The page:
Which VFD topology is the best: universal?

Posted on 22nd Oct 2022

What is the ideal VFD topology? is undoubtedly a question you have asked yourself if you work with variable frequency drives (VFD).

Why do major brands have a wide range of products in their lineup?

Is there a concept known as a "one size fits all"?

Does this subject sound intriguing to you? then continue reading the article from Darwin Motion.

Find the ideal VFD topology.

Please don't take offence; humans want to think simply. Most often watched YouTube videos include phrases like "the best," "the most," "top 10," etc.

It makes sense that many engineers would want to know what the greatest VFD topology currently available is. Of course you want to purchase the greatest performing item (and affordable price).

So let's expand on this idea. All sizes fit

Consider having your own workshop (maybe you actually have one).

Which tool is more crucial to you?

A screwdriver or a hammer?

Or perhaps a saw?

the planer

a drilling apparatus?

You'll most likely say that you require all of them in response. Your decision will be based on the work or task you will be performing.


For variable frequency drives, the same is true. VFDs are employed in a wide range of applications nowadays. Naturally, not all of those apps have the same criteria.

This means that the optimum topology for one application may not always be the best option for another.

A wide variety of VFD models

Reputable VFD manufacturer Darwin Motion offer a wide variety of VFD models. There must be a valid explanation for that. If not, they would consolidate their product line into a single product, which would certainly lower their development and upkeep costs. That is not the case though, as they continue to use a range of VFD topologies. It must be quite expensive!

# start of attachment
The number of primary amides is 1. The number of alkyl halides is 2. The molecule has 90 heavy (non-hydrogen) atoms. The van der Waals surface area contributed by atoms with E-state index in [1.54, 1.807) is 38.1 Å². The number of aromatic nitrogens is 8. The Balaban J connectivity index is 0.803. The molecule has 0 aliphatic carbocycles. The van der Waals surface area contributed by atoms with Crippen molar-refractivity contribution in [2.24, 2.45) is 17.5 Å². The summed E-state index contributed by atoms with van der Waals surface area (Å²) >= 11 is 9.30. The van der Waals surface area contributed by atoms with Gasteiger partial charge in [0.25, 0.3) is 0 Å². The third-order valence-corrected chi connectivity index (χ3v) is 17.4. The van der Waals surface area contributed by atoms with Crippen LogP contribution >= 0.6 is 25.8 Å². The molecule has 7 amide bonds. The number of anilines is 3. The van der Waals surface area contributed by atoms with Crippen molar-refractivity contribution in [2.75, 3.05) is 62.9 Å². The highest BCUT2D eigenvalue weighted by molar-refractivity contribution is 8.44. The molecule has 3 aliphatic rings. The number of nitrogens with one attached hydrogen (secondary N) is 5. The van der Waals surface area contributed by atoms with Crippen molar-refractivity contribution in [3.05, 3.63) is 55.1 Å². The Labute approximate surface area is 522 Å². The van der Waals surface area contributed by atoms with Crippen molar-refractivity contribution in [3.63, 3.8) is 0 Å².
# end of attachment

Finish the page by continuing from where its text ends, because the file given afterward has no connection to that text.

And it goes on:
The software is slightly (or significantly) different for each VFD topology. The protection plan could differ slightly. Smaller amounts of a wider range of sub-components are present.

They continue to do it. And the answer is straightforward: There is no such thing as the "optimal VFD topology" that satisfies every demand.

Typical VFD topologies and models include:

— Inverters with a 3-Level Neutral Point Clamped Voltage Source (3-L NPC VSI)

— Inverter with a 5-Level Neutral Point Clamped Voltage Source (5-L NPC VSI)

— Voltage Source Inverters based on flying capacitors

— Multicell Voltage Source Inverter (Cascaded H-bridge)

— Multilevel Modular Converter (MMC based VSI)

— Inverter with load-commutation (LCI)

— The cycloconverter

Let's be honest about it. It is impossible to have the best motor compatibility, smallest footprint, best dynamics, best efficiency, best scalability, widest range of versatility, fullest modularity, and highest dependability.

Truth be told, you can!

However, not all of them at once.

Is it a problem?

Probably not.

Depending on the application, one criterion may be necessary, another may not be, and yet another may not even matter. Last but not least, it's critical to have a portfolio to choose from and a partner to help you make this decision.


VFDs are being improved and developed further. However, there is no "optimal VFD topology" that would meet every application requirement. For instance, top drive manufacturers continue to sell outdated VFD technology like LCI or Cycloconverter.

There are a number of well-liked models within the Voltage Source Inverter family as well, although none of them can meet all requirements. But there's no need to worry about it.

You can choose from a wide range of options and will locate a solution that meets your specific requirements.